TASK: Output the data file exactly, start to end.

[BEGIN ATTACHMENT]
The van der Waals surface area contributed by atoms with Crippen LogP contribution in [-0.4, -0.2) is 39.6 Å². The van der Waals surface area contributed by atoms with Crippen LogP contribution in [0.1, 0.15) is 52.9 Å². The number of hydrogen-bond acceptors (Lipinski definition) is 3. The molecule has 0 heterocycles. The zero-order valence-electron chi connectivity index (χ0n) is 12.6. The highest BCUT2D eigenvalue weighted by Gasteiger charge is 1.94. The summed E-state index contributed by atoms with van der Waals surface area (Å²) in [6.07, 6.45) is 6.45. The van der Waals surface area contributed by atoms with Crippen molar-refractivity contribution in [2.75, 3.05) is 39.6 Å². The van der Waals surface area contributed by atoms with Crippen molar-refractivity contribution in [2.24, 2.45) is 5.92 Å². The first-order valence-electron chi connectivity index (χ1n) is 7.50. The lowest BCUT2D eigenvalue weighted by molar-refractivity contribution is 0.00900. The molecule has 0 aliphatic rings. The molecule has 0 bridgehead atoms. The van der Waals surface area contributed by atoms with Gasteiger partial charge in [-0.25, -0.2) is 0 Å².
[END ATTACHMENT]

The van der Waals surface area contributed by atoms with Crippen LogP contribution in [-0.4, -0.2) is 39.6 Å². The van der Waals surface area contributed by atoms with Crippen LogP contribution in [0.1, 0.15) is 52.9 Å². The number of hydrogen-bond acceptors (Lipinski definition) is 3. The molecule has 0 heterocycles. The zero-order valence-electron chi connectivity index (χ0n) is 12.6. The highest BCUT2D eigenvalue weighted by Gasteiger charge is 1.94. The summed E-state index contributed by atoms with van der Waals surface area (Å²) in [6.07, 6.45) is 6.45. The van der Waals surface area contributed by atoms with Crippen molar-refractivity contribution in [2.75, 3.05) is 39.6 Å². The van der Waals surface area contributed by atoms with Crippen molar-refractivity contribution in [2.24, 2.45) is 5.92 Å². The first-order valence-electron chi connectivity index (χ1n) is 7.50. The lowest BCUT2D eigenvalue weighted by molar-refractivity contribution is 0.00900. The molecule has 0 aliphatic rings. The molecule has 0 bridgehead atoms. The van der Waals surface area contributed by atoms with Gasteiger partial charge in [-0.25, -0.2) is 0 Å².